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Old 11-26-2015, 12:56 AM   #16
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I'm looking at Blue Ox and Brake Buddy Brake systems. What do you use?
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Old 11-26-2015, 01:20 AM   #17
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We use Blue Ox tow bar and adapter plate and a Blue Ox Apollo brake system (similar to Brake Buddy)
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Old 11-26-2015, 02:04 PM   #18
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I don't understand the "run-away" concern between towing four-down without brakes and typical towing on a dolly. If a car became disconnected from a dolly it could also be in neutral and have no brakes, hence could become the same type of missile. I trust safety chains are there in both cases to prevent a run-away.

That's not to say brakes are not a good idea for other reasons, like shorter stopping distances.
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Old 11-26-2015, 02:30 PM   #19
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The states don't say if you have safety cables, you don't need brakes. Any trailer over 3000 lbs, or 1500 lbs in a lot of states, needs break-away brakes. That is why surge brakes are not offered as much any more because they did not meet the break-away requirement.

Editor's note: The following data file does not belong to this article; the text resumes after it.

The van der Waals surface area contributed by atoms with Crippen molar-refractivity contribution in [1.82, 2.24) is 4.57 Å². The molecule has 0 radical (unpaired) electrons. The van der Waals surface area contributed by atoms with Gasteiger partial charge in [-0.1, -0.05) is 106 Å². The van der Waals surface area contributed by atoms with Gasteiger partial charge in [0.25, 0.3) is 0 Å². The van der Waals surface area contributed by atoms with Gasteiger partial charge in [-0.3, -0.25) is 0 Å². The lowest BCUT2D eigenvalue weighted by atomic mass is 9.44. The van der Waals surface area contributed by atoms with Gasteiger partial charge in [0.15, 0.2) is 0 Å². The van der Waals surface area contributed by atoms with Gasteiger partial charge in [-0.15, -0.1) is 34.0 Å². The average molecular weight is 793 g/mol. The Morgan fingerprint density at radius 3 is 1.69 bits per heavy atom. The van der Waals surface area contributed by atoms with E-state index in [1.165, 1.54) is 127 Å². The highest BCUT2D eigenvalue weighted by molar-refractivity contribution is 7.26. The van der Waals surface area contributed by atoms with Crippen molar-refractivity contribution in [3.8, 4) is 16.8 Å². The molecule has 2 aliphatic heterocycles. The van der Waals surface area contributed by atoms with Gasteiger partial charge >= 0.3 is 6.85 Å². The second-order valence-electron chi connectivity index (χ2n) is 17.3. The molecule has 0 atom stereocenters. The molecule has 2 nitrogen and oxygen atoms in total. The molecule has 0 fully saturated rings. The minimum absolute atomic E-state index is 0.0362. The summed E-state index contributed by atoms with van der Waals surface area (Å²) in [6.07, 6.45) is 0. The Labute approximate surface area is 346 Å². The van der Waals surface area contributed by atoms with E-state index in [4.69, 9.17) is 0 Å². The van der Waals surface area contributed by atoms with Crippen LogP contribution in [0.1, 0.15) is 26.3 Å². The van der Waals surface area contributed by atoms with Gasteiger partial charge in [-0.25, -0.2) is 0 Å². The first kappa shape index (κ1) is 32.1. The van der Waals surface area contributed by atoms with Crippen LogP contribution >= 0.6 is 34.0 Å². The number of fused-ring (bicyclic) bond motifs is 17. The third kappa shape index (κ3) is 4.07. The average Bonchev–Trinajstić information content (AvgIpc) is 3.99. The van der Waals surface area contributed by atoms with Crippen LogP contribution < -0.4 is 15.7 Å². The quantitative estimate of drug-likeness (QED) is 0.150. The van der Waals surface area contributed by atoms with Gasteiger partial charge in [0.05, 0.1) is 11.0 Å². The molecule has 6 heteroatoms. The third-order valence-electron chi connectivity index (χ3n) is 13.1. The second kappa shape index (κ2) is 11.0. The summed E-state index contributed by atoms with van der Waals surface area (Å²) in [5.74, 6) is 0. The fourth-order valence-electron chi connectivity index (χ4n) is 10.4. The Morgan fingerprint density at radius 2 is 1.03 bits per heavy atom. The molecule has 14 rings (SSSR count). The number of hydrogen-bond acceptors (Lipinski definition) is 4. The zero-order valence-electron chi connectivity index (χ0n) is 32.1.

Safety cables are important. But in most cases, the safety cables are attached on the same hitch mount as the ball or tow bar. A failure of that attachment point, will let loose of both things.

As for a dolly/car combination, the dolly can disconnect from the tow vehicle but the tongue will tend to drop to the ground and cause a halt. That doesn't remove the requirements for brakes for the dolly as the dolly is rated for weight with the car loaded.
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Old 11-26-2015, 03:42 PM   #20
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I'm referring to a car coming off a dolly, which seems more probable to me than a tow bar disconnecting or breaking in two. In either case that would have to occur PLUS the safety chains fail.

The problem for me is knowing that no matter how much is done in the name of safety, more can still be done. The legal braking requirement, whatever it may be, seems like a good place to draw the line on what is acceptable as a minimum.